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UPDATE 3-US credit markets hammered in sell-off
June 20, 2013 / 5:09 PM / 4 years ago

UPDATE 3-US credit markets hammered in sell-off

(ADDS updated figures for high yield, EM)

By John Balassi

New York, June 20 - US credit markets were hammered on Thursday in the global sell-off, with major central banks seeming to have little ability to control the rush of volatility and the perception of increased risk in most assets outside of the US dollar.

A ghastly day for the markets got even worse in the afternoon following a report that the IMF was preparing to suspend aid payments to Greece over what it said was a shortfall of EUR3bn-4bn.

This reopening of risk concern about Europe helped send the Dow down 350 points and the CBOE Volatility Index up 23% to 20.47 - its highest reading in 2013.

Investment-grade bonds were crushed in secondary trading as jittery investors, spooked by Fed Chairman Ben Bernanke’s remarks about ending quantitative easing as well as a worrying spike in a key China lending rate, sold off virtually anything connected to risk. Yields in the benchmark 10-year Treasury have soared 23bp in the last two days, up to 2.341% by late afternoon Thursday.

CDX IG20 spreads have widened 10bp since yesterday, and the iShares iBoxx $ Investment Corporate Bond Fund, a popular exchange-traded fund, has lost 2.5% to hit a 14-month low.

“We’re walking into a mess,” a banker at a major Wall Street firm told IFR. “There’s carnage all over the Street.”

In what may have been the most troubling development, China’s overnight repo rate - the interest rate for interbank lending, which is crucial to keep the markets liquid - spiked to a whopping 25%, a level reminiscent of the credit market freeze right before the collapse of Lehman Brothers and AIG that kicked off the last global financial crisis in earnest.

That sent credit default swaps (CDS) on China sovereign debt - essentially insurance bought against a potential Chinese default - massively wider. China’s 5-year CDS blew out 33bp to 133bp, in a clear sign of market concern over the severe stress in the interbank market of the world’s second-largest economy.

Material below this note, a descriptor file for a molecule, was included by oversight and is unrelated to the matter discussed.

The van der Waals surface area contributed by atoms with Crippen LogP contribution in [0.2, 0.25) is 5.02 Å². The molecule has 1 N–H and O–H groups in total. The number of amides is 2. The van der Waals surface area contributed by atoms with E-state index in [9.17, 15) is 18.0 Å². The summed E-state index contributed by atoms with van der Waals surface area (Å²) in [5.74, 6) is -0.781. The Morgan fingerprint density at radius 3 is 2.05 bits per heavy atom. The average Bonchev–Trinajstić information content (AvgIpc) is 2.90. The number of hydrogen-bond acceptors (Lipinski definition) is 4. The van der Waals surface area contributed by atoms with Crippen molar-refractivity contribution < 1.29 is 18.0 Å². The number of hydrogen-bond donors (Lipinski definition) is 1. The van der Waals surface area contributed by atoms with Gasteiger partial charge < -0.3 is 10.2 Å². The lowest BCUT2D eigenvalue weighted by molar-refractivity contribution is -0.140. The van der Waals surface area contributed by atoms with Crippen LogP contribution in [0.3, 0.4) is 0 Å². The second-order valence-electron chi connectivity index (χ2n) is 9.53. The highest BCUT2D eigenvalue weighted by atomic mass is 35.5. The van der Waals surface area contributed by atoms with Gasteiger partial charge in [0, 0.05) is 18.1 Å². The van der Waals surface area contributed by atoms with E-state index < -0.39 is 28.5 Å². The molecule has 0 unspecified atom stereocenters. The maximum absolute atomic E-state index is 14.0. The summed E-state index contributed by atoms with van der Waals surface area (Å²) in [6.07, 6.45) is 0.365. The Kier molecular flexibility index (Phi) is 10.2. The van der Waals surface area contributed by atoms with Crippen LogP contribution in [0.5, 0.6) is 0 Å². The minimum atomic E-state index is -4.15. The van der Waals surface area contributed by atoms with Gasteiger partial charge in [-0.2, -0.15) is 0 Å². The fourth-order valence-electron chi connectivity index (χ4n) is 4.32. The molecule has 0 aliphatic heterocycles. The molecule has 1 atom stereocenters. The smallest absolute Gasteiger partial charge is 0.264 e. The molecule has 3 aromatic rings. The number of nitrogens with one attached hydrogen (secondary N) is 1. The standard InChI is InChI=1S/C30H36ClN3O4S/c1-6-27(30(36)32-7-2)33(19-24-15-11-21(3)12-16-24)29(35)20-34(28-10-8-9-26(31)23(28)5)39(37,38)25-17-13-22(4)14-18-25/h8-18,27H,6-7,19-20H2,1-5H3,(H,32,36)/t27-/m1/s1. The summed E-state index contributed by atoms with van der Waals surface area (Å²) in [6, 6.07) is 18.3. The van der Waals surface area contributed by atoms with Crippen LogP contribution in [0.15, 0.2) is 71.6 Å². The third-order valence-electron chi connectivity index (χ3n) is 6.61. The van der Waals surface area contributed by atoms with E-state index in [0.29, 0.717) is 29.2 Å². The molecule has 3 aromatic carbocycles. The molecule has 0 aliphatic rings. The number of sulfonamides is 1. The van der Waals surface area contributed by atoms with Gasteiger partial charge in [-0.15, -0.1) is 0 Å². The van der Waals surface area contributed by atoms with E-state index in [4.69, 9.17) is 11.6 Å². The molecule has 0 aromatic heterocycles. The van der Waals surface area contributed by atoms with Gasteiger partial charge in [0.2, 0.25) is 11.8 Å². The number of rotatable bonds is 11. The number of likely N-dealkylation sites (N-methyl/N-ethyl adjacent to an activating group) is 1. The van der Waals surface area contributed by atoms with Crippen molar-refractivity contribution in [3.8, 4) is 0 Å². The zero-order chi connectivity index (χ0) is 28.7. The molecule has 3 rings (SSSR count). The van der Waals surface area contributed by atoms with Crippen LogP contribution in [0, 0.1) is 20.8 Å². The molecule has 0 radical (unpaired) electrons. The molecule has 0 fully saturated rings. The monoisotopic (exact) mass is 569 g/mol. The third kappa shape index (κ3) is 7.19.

Adding to woes in Asia, China’s manufacturing activity reading fell to a nine-month low in June, significantly worse than expectations. As a result, the metals and mining sector is leading the weakness among recent corporate bond issues, which are getting battered in the secondary market. The new Rio Tinto 2.25% 2018s were trading at +140bp, 10bp wider from last Friday’s pricing.

Among other recent issues, Georgia Pacific 3.734% 2023s were bid at +165bp after pricing at 155bp over Treasuries, Boston Properties 3.8% 2024s were quoted at T+168bp (priced T+165bp), and Agilent Technologies 3.875% 2023s were quoted at +196bp (priced T+175bp).

The turmoil also brought new issuance to a halt in both investment-grade and junk bonds, with investors and issuers alike wary of the rapidly rising Treasury yields.

“I think that this will mark a huge change in the environment for new issuance, especially in the more aggressive sectors like high-yield where liquidity is drying up pretty rapidly,” said an investor at a wealth management firm.

One bright spot seemed to be in shorter duration bonds, as the 5-year corporate tranche is being viewed as relatively safe due to the Treasury curve flattening. The new Mylan 2.6% 2018s were quoted tighter at +155bp, after pricing at160bp over Treasuries.

But elsewhere, risky assets have been pummeled.

In the high-yield space, sources reported a sharp increase in bid-wanted in competition lists (BWICs) making the rounds as Double B rated names fell by several points.

“A lot of names with duration are down three to four points, and even some without duration are down in sympathy,” said a trader.

Wednesday’s USD300m 9% 2021 deal from wealth management advisor NFP fell below its par new issue price, having risen more than a point initially. Bonds from high-yield names Sprint and Dish surrendered gains made after Dish said late Tuesday it was abandoning a bid for Sprint.

“The US is definitely suffering more than Europe, where there is definitely less chance of steep interest rate rises,” one European banker said.

“In Europe, there seems to be more index-hedging. But in the US, there is more of a feel that there is just outright selling.”

Emerging market bonds, which have been key beneficiaries of the Federal Reserve’s loose monetary policy, were also hit hard.

Russia’s 2042s fell a full 5 points on the cash price, sending spreads about 33bp wider. Turkey’s 2041s lost 6 points, while Hungary’s 2023s were down 4 points.

In Latin America, Brazil 2023s fell 3.75 points, Mexico 2022s lost 2.75 points and Venezuela 2022s lost 3.50 points.

“We remain in an environment where currencies and fixed income are forced to adjust to a new, less favorable financing environment,” said Gillian Edgeworth, an economist at UniCredit.

U.S. Treasuries..........

U.S. Treasury outlook...

U.S. corporate bonds....

U.S. agencies...........

U.S. mortgage-backeds...

U.S. asset-backeds......

U.S. municipal bonds...

Reporting by John Balassi; Additional reporting by the IFR team; Editing by Marc Carnegie

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